The Longmenshan Tectonic Complex and Adjacent Tectonic Units in the Eastern Margin of the Tibetan Plateau: A Review
Journal of Asian Earth Sciences
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The Longmenshan Tectonic Complex (LSTC), along the eastern margin of the Tibetan Plateau, the site of devastating earthquakes such as the magnitude 8.0 (Wenchuan) earthquake on 12 May 2008, preserves an exceptionally complete history of the tectonic evolution of the Yangtze block and its relations to adjacent tectonic units. Due to sequential tectonic superposition and tectonic reactivation, the tectonic nature of the LSTC, and in particularly the older history, has been profoundly debated and many different tectonic models have been proposed. Herein we summarize the current understandings of the major tectonic events that have shaped this important tectonic complex, highlighting problems left to be solved by future work, including: (1) The nature and constraints for at least 6 regional tectonic events, i.e., building of the metamorphic basement (Art), the Columbia/Nuna supercontinent (Pt1t), the Rodinia supercontinent (Pt3t), the Paleozoic passive continental margin (Pzt), the Paleotethys orogeny (Mzt) and the Neotethys orogeny (Kzt); (2) Metamorphic basement exposures and their tectonic implications, including rock types and geochronological constraints for the Archean, Paleoproterozoic and Neoproterozoic basements; (3) Nature of the present LSTC and its affinity with adjacent tectonic units; (4) Consideration of the NE-striking Longmenshan thrust belt and arcuate-shape Yanyuan-Muli thrust belt as parts of a single tectonic feature; (5) Mountain-basin coupled systems recording past tectonic eposides. We draw the following conclusions and tectonic models based on published research combined with our own recent studies: (1) The well preserved Archean Yudongzi gneiss group in the LSTC has a genetic affinity with the Kongling group, and thus belongs to the Yangtze block; (2) The Paleoproterozoic Hejiayan group, juxtaposed adjacent to the Archean Yudongzi group, may represent a 2000–1800 Ma orogenic belt, which corresponds to the supercontinent Nuna/Columbia amalgamation event; (3) A Neoproterozoic trench-arc-basin system, which is reconstructed based on identification of a Neoproterozoic ophiolite complex, arc-type magmatic rock assemblages and volcaniclastic basinal deposits along the western margin of the Yangtze block and the LSTC, may represent the record of eastward subduction of the Neoproterozoic Mozambique oceanic lithosphere beneath the Yangtze block during the assembly of the Rodinia supercontinent; (4) A complete bidirectional Wilson cycle was reconstructed by the formation of the late Permian to the middle-late Triassic back-arc Ganze-Litang rift and ocean following the early Paleozoic Mianlue continental rift and ocean, and subsequent closure of the ocean basin by simultaneous bidirectional northward and southwestward subduction and later collision. This relatively uncommon bidirectional Wilson cycle might be attributed to the formation of the three-armed rift system in the eastern Paleotethys associated with the late Permian Eemeishan Large Igneous Province in the LSTC; (5) A three-stage tectonic sequence of, in-sequence imbricate thrust in the LSTC during India-Eurasian collisional orogeny at 55–15 Ma, extrusion from 15 to 5 Ma and the plateau uplift since ∼5 Ma resulting from lower crustal channel flow, is proposed for the formation of the present LSTC.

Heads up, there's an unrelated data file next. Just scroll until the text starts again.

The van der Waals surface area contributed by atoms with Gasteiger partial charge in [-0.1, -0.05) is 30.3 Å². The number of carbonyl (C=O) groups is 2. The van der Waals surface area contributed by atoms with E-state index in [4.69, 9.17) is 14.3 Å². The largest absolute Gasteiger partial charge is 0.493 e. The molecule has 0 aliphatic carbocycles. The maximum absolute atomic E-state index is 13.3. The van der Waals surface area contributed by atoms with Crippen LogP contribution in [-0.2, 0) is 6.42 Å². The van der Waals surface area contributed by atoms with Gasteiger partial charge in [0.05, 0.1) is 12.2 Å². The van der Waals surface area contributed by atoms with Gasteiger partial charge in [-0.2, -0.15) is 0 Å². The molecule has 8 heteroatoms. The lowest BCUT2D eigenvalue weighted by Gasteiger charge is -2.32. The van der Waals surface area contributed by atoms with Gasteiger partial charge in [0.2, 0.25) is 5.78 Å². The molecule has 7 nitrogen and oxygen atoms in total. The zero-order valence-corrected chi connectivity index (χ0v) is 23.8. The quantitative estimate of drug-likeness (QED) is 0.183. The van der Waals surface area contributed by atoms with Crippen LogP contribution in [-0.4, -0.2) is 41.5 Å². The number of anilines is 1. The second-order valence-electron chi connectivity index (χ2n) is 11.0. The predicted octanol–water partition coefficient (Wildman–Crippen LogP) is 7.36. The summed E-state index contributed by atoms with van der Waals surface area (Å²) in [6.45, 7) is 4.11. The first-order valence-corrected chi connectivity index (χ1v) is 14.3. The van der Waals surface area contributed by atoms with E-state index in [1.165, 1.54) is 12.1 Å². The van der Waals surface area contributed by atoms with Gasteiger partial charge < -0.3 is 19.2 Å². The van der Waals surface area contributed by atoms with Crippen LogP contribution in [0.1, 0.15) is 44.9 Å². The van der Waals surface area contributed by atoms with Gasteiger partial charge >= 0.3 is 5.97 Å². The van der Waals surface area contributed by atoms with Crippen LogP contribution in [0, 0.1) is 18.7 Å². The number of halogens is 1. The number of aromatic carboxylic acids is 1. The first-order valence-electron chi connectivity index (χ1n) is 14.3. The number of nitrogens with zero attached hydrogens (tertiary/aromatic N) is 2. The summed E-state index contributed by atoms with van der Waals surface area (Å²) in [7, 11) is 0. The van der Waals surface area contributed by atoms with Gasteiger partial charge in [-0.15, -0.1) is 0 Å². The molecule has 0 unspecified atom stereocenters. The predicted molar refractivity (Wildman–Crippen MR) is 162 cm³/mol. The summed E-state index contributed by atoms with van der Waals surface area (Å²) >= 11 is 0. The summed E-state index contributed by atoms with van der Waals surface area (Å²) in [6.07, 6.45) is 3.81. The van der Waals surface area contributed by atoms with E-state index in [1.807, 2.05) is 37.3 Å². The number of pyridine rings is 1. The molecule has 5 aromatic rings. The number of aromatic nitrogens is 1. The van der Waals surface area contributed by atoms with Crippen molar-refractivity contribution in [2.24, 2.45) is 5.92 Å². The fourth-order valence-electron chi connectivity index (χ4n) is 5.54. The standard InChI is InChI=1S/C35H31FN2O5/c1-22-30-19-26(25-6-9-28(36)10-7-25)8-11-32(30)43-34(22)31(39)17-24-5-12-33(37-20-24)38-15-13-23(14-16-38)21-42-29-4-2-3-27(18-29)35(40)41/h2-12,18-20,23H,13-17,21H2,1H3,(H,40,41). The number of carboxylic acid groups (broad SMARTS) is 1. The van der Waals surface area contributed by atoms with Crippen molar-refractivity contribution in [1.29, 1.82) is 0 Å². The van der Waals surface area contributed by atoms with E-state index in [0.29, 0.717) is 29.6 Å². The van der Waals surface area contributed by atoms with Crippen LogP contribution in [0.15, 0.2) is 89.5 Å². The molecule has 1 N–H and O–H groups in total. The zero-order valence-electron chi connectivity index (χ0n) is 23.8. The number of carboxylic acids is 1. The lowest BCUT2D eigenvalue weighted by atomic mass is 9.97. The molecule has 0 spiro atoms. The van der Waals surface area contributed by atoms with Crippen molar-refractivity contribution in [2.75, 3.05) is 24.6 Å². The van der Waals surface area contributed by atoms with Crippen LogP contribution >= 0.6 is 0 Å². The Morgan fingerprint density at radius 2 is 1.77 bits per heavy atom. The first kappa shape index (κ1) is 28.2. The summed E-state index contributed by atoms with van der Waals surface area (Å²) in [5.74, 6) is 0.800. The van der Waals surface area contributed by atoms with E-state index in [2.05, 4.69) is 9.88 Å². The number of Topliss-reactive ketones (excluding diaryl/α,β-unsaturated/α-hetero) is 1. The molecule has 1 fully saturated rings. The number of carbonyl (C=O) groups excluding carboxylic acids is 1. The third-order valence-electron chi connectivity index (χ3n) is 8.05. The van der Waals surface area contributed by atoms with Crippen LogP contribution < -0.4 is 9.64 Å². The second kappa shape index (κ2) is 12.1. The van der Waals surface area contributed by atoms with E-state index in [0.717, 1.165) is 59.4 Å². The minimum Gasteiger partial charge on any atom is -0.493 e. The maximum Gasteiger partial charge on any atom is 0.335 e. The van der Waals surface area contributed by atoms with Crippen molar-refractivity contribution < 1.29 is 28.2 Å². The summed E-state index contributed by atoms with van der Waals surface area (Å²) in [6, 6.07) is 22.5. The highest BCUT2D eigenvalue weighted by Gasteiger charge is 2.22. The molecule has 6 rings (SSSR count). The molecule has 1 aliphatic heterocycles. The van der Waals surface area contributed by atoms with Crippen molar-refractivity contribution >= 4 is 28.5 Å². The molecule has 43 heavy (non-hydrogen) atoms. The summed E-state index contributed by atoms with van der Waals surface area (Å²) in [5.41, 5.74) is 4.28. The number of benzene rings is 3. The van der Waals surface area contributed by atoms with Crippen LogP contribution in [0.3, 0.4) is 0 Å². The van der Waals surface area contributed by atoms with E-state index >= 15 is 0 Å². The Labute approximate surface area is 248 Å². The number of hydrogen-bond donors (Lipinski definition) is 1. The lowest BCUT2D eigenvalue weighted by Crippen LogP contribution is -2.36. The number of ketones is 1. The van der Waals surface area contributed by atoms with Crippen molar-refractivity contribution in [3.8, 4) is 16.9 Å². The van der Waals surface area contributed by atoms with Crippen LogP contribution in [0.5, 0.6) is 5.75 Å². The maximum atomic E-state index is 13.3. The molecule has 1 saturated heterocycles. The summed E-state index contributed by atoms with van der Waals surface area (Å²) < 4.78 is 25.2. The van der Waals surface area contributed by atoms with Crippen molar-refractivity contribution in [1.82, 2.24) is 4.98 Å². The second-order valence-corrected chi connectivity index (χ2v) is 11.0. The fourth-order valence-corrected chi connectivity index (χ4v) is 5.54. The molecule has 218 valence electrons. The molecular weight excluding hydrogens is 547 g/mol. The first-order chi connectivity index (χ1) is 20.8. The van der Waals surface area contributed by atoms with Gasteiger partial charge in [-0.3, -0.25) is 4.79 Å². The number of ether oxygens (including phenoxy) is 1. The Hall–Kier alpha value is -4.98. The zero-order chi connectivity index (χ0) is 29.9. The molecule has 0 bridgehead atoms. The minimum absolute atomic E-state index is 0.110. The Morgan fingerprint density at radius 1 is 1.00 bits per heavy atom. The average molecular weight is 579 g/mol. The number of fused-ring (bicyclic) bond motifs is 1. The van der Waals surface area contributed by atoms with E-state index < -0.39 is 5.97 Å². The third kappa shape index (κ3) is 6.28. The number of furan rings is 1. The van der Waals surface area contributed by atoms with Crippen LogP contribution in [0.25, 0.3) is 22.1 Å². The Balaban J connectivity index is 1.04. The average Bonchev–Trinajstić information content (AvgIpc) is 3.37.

Longmenshan belt; Columbia/Nuna supercontinent; Rodinia supercontinent; Three-armed rift system; Bidirectional Wilson cycle
Wells, M. L.,
The Longmenshan Tectonic Complex and Adjacent Tectonic Units in the Eastern Margin of the Tibetan Plateau: A Review.
Journal of Asian Earth Sciences, 164